Beyond the Story – A Circus Affair

After four dancers join a circus in Brazil, their idea of life under the Big Top changes forever. Given a tiny, cramped caravan for their six-month contract, they make a pact: to find a man who can take them away from their rust-bucket lifestyle.

Melissa is a hopeless romantic, but can she trust the dashing Ringmaster and his secretive ways, or does he have plans of his own?
Sarah’s goal is to remain at the circus, whatever the cost. But why?

Lisa, the youngest in the group, is as naive about the job as she is about life. She is looking for romance, but can she tell the difference between lust and true love?

Wendy’s only wish is for a quiet life, but will her disturbing past catch up with her?

Finding themselves outsiders in a Latin American world of female rivalry, magic tricks and murder, they walk a thin tightrope of discovery and learn how to live the nomadic life of circus performers. Amid the trapeze, treachery, and torrid affairs that constitute life in the sawdust strewn ring, a crime has been committed. Can the girls solve it in time and make it out alive?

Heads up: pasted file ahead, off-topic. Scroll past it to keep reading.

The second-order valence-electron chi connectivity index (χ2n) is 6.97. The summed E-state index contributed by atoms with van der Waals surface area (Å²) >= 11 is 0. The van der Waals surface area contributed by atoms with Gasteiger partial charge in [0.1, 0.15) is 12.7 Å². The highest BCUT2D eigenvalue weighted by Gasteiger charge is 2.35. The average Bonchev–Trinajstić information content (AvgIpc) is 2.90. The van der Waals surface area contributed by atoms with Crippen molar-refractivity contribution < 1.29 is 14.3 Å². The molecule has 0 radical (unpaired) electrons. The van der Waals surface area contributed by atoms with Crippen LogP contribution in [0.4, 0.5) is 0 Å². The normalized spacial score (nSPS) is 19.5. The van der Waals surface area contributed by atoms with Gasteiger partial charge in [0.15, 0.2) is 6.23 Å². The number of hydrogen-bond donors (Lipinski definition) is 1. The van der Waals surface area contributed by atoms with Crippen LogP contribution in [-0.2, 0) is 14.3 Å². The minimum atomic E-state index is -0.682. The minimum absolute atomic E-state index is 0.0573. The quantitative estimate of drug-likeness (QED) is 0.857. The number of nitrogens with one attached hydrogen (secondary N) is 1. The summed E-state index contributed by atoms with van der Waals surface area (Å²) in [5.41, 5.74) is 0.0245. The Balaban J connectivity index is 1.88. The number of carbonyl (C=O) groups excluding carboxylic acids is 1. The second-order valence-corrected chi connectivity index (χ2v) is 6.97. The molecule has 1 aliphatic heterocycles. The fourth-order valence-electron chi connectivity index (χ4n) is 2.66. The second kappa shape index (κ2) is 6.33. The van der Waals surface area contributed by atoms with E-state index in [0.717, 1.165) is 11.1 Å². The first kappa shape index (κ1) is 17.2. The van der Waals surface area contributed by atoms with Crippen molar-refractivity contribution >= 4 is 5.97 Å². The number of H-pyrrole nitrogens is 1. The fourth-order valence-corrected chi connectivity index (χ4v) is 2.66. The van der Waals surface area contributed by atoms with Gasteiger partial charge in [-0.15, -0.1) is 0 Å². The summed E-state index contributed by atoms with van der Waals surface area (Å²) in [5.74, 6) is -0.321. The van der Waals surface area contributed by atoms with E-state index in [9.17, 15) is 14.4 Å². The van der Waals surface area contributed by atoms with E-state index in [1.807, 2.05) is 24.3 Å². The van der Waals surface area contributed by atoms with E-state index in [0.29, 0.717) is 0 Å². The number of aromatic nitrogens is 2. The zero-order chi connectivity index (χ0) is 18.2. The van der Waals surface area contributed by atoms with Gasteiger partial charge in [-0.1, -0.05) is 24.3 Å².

If you’ve ever dreamed of running away with the circus, or are wondering what happens behind the scenes, this book is for you. Find out what really goes on when the curtains close, and what true circus life is all about.

Have you ever wanted to run away and join the circus? My guest today is straight from The Big Top. Stepping out from The Circus Affair by Michele E. Northwood, let’s find out what life in the circus is really like.

SJJ: Welcome to Beyond the Story. Please tell our guests your full name.

W: My name is Wendy, just Wendy.

SJJ: Well, “just Wendy” where do you live?

W: At present, I’m living in a dirty, old caravan that my friends and I have nicknamed: ‘The Rust Bucket’. We are working in Brazil on a six-month circus contract and, at the time of this interview, we have been there for about three months.